A network of colourful ‘bee roads’ is being created across the countryside to reverse the decline in Britain’s threatened pollinators.
The project, launched this week by The Co-operative, envisages two corridors of wildflowers stretching north to south and east to west across Yorkshire, and the land will be seeded with species such as lesser knapweed, field scabious, birdsfoot trefoil and red clover.
By demonstrating the benefits of reinstating 5 hectares of lost wildflower meadows in Yorkshire, it’s hoped this £60,000 pilot project will be emulated in other counties across the country, reversing the decline in pollinator numbers.
Paul Monaghan, Head of Social Goals at The Co-operative says, “The UK has lost an alarming 97 per cent of its wildflower meadows since the 1930s and this has had a major impact on pollinator numbers. The number of honeybees in the UK has halved in the last 25 years, and three quarters of butterfly species and two thirds of moths have seen population declines since the 1970’s. Given that honeybees alone pollinate a third of the food we eat, a further decline in their numbers could have a devastating impact on our diets in the long run.”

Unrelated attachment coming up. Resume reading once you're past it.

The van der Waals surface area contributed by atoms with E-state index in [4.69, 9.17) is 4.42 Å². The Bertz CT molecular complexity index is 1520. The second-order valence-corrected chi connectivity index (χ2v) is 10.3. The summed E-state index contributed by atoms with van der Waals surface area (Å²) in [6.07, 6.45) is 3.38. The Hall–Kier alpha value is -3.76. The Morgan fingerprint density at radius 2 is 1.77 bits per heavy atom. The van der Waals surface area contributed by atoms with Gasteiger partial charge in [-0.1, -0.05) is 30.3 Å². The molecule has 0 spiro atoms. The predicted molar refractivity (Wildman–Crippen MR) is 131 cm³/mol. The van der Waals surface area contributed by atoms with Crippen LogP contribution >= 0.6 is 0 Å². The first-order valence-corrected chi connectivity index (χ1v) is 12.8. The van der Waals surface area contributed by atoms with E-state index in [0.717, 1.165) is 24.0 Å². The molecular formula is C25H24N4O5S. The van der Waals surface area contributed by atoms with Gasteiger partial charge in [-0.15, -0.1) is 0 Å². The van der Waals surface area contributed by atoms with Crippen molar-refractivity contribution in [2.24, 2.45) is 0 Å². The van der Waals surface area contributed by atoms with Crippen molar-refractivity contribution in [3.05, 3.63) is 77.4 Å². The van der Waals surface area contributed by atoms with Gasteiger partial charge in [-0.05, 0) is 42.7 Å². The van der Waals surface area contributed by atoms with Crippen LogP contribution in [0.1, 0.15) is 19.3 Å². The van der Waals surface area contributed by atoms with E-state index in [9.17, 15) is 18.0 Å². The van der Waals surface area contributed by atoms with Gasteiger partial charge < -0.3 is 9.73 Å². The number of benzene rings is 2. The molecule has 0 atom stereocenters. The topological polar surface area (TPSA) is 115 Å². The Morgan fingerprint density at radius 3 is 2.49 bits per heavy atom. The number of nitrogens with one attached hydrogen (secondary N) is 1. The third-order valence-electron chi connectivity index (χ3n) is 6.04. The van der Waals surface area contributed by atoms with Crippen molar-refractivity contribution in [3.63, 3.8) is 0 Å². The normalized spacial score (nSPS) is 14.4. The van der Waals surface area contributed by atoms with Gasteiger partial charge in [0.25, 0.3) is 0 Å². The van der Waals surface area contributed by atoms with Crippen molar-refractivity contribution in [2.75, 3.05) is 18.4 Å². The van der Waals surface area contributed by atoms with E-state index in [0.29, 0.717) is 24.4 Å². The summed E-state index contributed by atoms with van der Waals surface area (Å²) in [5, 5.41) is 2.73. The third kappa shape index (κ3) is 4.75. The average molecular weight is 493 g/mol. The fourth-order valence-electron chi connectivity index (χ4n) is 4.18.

By setting up these ‘Bee Roads’ we hope to make life easier for all pollinators and reverse their alarming decline.”
The project is part of The Co-operative’s £750,000 Plan Bee campaign, which encourages the growth of urban beekeeping and takes action on pesticide usage
Do your bit
Plant bee friendly plants in your garden or in a window box to help support them. They love old-fashioned, English cottage garden style plants or native varieties with simple single flowers such as roses, clematis, hollyhocks, geraniums, lavender and edible herbs with flowers, such as thyme or chives.